Then McCourt attempted to buy the Anaheim Angels of MLB and the Tampa Bay Buccaneers of the NFL before purchasing the Los Angeles Dodgers for $430 million from the Fox Entertainment Group, a Rupert Murdoch company. McCourt borrowed quite extensively in order to close the deal in January of 2004. Unlike many other major sports team purchases, Frank McCourt was sole buyer of the Dodgers. But, of course, Mrs. Jamie McCourt, as Frank’s spouse at the time of the purchase, is claiming in their divorce battle that she deserves half of the Dodgers.
Ironically, the Dodgers have not done too badly on the field under McCourt’s messy leadership as they reached postseason playoffs four times in his first seven seasons as owner. The Dodgers never reached the playoffs when owned by Fox from March of 1998 to January of 2004.
The Dodgers are, however, in serious trouble for reasons other than a chaotic divorce and too much debt. A San Francisco Giants fan was recently attacked viciously in the parking lot outside Dodger Stadium. His two assailants got away but the victim remains in a coma.
This brutal attack emphasized increased fears of fans in recent years. Many of them claim Chavez Ravine, site of Dodger Stadium, is no longer a safe place, and they criticize McCourt and the Dodgers for the lack of security.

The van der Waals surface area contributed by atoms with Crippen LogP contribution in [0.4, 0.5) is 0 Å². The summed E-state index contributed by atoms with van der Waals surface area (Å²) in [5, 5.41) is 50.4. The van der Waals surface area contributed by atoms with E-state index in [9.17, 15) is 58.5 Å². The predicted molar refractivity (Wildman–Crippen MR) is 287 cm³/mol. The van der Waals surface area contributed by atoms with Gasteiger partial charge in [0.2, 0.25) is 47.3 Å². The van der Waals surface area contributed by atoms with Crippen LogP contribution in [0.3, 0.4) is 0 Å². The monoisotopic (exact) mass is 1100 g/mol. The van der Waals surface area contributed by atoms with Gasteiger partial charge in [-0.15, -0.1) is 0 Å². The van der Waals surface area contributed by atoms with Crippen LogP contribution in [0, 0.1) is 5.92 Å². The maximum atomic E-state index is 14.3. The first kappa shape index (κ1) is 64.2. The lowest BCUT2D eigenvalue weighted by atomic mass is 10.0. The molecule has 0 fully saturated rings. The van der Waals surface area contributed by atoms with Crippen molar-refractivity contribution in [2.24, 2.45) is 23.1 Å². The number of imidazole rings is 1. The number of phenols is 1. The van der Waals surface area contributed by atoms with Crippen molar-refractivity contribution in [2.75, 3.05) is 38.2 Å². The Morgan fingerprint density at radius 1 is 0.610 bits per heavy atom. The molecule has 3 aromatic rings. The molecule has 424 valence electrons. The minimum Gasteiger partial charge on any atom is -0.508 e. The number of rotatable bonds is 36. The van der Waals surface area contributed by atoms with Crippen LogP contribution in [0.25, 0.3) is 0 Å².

In order to force the sale of the Dodgers, Commissioner Selig would have to get 23 of the 30 club owners to approve.
But Selig has the right to suspend, fine or otherwise punish owners and players. He can even prevent a club from borrowing money, a step he took a few months ago when he blocked McCourt’s Dodgers from borrowing considerable cash from Rupert Murdoch. McCourt has since sought to borrow by getting personal loans not attached to the team.
Although the MLB season is only 24 days old, attendance is down considerably for 19 MLB teams while it is up for only 11 clubs at their home parks. Cold weather, poor performance and the economy are the first reasons that come to mind for the dropoff.
The Los Angeles Dodgers are suffering the biggest loss of attendance in MLB as they averaged 7,343 fewer fans per game during their first dozen home games compared with their first 12 home games last year.
Seattle is suffering the second worst loss in attendance at just about 6,000 fewer fans per game. The Mets’ attendance is down almost 5,000 per game so far this season due to the fact the Mets are simply a bad team with little promise for the future.
Some folks believe the attack on the man in the Dodger Stadium parking lot and safety concerns there have a lot to do with falling attendance for Dodger home games.
Selig, the man who looked the other way for years as the “steroid period” engulfed MLB, is hardly the No. 1 choice among many observers to take control of anything, let alone running one or two of the 30 MLB teams.
After all, Manny Ramirez, one of baseball’s greatest right-handed sluggers, retired a few days ago rather than serve a 100-day suspension after failing a performance-enhancing drug test for the third time. And Selig has said the “steroid period” is behind us.
With all of these problems involving finances, ownerships, officiating, security and use of PED, it is understandable that pro sports seem as discombobulated as the rest of the world appears to be.
But please, do have a Happy Easter, folks.
Gordon White served 43 years as a sports reporter for The New York Times. His e-mail is email@example.com.